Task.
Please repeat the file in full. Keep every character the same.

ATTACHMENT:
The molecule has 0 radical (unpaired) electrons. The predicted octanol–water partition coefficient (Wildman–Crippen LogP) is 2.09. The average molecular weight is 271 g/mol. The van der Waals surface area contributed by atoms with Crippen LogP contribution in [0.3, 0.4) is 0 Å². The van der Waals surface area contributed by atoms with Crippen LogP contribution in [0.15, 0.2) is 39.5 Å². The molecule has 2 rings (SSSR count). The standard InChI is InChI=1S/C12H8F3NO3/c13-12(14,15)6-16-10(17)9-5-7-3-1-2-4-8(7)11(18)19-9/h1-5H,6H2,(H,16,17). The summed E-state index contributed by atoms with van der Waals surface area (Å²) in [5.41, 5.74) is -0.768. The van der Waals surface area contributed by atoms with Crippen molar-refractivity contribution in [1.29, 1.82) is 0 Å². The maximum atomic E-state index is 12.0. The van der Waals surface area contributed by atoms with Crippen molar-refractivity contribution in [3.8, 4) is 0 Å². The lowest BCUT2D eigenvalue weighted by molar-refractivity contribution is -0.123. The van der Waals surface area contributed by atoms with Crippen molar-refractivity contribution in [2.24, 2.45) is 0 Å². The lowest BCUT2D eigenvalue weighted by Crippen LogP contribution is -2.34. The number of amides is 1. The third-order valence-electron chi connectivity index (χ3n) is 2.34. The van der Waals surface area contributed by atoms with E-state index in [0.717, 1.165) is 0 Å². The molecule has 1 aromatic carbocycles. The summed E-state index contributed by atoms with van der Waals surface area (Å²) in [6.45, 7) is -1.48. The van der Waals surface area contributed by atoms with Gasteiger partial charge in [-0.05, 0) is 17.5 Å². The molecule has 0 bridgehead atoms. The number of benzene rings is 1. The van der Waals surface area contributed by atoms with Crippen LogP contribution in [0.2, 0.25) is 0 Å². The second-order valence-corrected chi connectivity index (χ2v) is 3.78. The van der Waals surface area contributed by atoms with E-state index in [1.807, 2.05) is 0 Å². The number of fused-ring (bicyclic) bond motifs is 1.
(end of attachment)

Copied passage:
The molecule has 0 radical (unpaired) electrons. The predicted octanol–water partition coefficient (Wildman–Crippen LogP) is 2.09. The average molecular weight is 271 g/mol. The van der Waals surface area contributed by atoms with Crippen LogP contribution in [0.3, 0.4) is 0 Å². The van der Waals surface area contributed by atoms with Crippen LogP contribution in [0.15, 0.2) is 39.5 Å². The molecule has 2 rings (SSSR count). The standard InChI is InChI=1S/C12H8F3NO3/c13-12(14,15)6-16-10(17)9-5-7-3-1-2-4-8(7)11(18)19-9/h1-5H,6H2,(H,16,17). The summed E-state index contributed by atoms with van der Waals surface area (Å²) in [5.41, 5.74) is -0.768. The van der Waals surface area contributed by atoms with Crippen molar-refractivity contribution in [1.29, 1.82) is 0 Å². The maximum atomic E-state index is 12.0. The van der Waals surface area contributed by atoms with Crippen molar-refractivity contribution in [3.8, 4) is 0 Å². The lowest BCUT2D eigenvalue weighted by molar-refractivity contribution is -0.123. The van der Waals surface area contributed by atoms with Crippen molar-refractivity contribution in [2.24, 2.45) is 0 Å². The lowest BCUT2D eigenvalue weighted by Crippen LogP contribution is -2.34. The number of amides is 1. The third-order valence-electron chi connectivity index (χ3n) is 2.34. The van der Waals surface area contributed by atoms with E-state index in [0.717, 1.165) is 0 Å². The molecule has 1 aromatic carbocycles. The summed E-state index contributed by atoms with van der Waals surface area (Å²) in [6.45, 7) is -1.48. The van der Waals surface area contributed by atoms with Gasteiger partial charge in [-0.05, 0) is 17.5 Å². The molecule has 0 bridgehead atoms. The number of benzene rings is 1. The van der Waals surface area contributed by atoms with Crippen LogP contribution in [0.2, 0.25) is 0 Å². The second-order valence-corrected chi connectivity index (χ2v) is 3.78. The van der Waals surface area contributed by atoms with E-state index in [1.807, 2.05) is 0 Å². The number of fused-ring (bicyclic) bond motifs is 1.